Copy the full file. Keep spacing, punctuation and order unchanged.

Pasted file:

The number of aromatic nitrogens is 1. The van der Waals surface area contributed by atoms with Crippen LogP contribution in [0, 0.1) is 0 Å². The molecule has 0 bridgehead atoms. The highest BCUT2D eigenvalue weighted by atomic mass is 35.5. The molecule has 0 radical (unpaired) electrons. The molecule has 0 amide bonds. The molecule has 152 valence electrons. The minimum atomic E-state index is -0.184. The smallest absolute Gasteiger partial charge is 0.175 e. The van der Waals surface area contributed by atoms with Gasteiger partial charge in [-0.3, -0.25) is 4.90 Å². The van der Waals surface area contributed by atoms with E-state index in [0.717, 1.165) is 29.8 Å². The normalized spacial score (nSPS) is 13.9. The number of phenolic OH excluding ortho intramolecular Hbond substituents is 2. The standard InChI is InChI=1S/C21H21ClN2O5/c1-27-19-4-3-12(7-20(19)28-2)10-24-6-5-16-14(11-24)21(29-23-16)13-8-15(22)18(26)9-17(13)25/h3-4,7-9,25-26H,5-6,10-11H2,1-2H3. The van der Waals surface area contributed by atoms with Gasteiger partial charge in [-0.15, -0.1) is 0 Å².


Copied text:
The number of aromatic nitrogens is 1. The van der Waals surface area contributed by atoms with Crippen LogP contribution in [0, 0.1) is 0 Å². The molecule has 0 bridgehead atoms. The highest BCUT2D eigenvalue weighted by atomic mass is 35.5. The molecule has 0 radical (unpaired) electrons. The molecule has 0 amide bonds. The molecule has 152 valence electrons. The minimum atomic E-state index is -0.184. The smallest absolute Gasteiger partial charge is 0.175 e. The van der Waals surface area contributed by atoms with Gasteiger partial charge in [-0.3, -0.25) is 4.90 Å². The van der Waals surface area contributed by atoms with E-state index in [0.717, 1.165) is 29.8 Å². The normalized spacial score (nSPS) is 13.9. The number of phenolic OH excluding ortho intramolecular Hbond substituents is 2. The standard InChI is InChI=1S/C21H21ClN2O5/c1-27-19-4-3-12(7-20(19)28-2)10-24-6-5-16-14(11-24)21(29-23-16)13-8-15(22)18(26)9-17(13)25/h3-4,7-9,25-26H,5-6,10-11H2,1-2H3. The van der Waals surface area contributed by atoms with Gasteiger partial charge in [-0.15, -0.1) is 0 Å².